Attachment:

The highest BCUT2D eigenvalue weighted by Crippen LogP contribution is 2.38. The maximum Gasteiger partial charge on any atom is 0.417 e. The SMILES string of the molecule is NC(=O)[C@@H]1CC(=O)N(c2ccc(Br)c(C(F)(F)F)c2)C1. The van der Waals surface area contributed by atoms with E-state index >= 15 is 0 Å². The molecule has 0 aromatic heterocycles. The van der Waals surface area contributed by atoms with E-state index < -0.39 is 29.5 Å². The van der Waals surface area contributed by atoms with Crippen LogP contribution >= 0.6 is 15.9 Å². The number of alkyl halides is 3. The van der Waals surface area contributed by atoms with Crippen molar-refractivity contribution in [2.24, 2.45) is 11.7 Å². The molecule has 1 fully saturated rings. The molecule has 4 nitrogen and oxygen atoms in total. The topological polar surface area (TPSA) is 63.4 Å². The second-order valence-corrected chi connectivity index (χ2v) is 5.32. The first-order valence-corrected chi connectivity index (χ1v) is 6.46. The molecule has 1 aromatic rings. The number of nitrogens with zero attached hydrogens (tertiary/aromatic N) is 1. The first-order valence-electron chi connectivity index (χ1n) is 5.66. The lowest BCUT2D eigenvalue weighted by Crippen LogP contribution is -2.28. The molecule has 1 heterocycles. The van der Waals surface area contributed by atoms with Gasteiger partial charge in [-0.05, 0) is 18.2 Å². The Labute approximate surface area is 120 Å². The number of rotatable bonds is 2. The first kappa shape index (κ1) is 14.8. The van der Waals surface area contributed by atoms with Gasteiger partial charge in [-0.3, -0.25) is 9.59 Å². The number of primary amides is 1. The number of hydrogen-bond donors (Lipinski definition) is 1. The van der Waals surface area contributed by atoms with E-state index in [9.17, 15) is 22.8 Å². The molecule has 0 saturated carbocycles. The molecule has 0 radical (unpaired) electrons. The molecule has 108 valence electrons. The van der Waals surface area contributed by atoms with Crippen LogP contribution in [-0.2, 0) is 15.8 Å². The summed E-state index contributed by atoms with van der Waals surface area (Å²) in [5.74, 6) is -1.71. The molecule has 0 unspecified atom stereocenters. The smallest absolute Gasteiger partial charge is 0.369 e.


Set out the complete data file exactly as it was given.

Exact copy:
The highest BCUT2D eigenvalue weighted by Crippen LogP contribution is 2.38. The maximum Gasteiger partial charge on any atom is 0.417 e. The SMILES string of the molecule is NC(=O)[C@@H]1CC(=O)N(c2ccc(Br)c(C(F)(F)F)c2)C1. The van der Waals surface area contributed by atoms with E-state index >= 15 is 0 Å². The molecule has 0 aromatic heterocycles. The van der Waals surface area contributed by atoms with E-state index < -0.39 is 29.5 Å². The van der Waals surface area contributed by atoms with Crippen LogP contribution >= 0.6 is 15.9 Å². The number of alkyl halides is 3. The van der Waals surface area contributed by atoms with Crippen molar-refractivity contribution in [2.24, 2.45) is 11.7 Å². The molecule has 1 fully saturated rings. The molecule has 4 nitrogen and oxygen atoms in total. The topological polar surface area (TPSA) is 63.4 Å². The second-order valence-corrected chi connectivity index (χ2v) is 5.32. The first-order valence-corrected chi connectivity index (χ1v) is 6.46. The molecule has 1 aromatic rings. The number of nitrogens with zero attached hydrogens (tertiary/aromatic N) is 1. The first-order valence-electron chi connectivity index (χ1n) is 5.66. The lowest BCUT2D eigenvalue weighted by Crippen LogP contribution is -2.28. The molecule has 1 heterocycles. The van der Waals surface area contributed by atoms with Gasteiger partial charge in [-0.05, 0) is 18.2 Å². The Labute approximate surface area is 120 Å². The number of rotatable bonds is 2. The first kappa shape index (κ1) is 14.8. The van der Waals surface area contributed by atoms with Gasteiger partial charge in [-0.3, -0.25) is 9.59 Å². The number of primary amides is 1. The number of hydrogen-bond donors (Lipinski definition) is 1. The van der Waals surface area contributed by atoms with E-state index in [9.17, 15) is 22.8 Å². The molecule has 0 saturated carbocycles. The molecule has 0 radical (unpaired) electrons. The molecule has 108 valence electrons. The van der Waals surface area contributed by atoms with Crippen LogP contribution in [-0.2, 0) is 15.8 Å². The summed E-state index contributed by atoms with van der Waals surface area (Å²) in [5.74, 6) is -1.71. The molecule has 0 unspecified atom stereocenters. The smallest absolute Gasteiger partial charge is 0.369 e.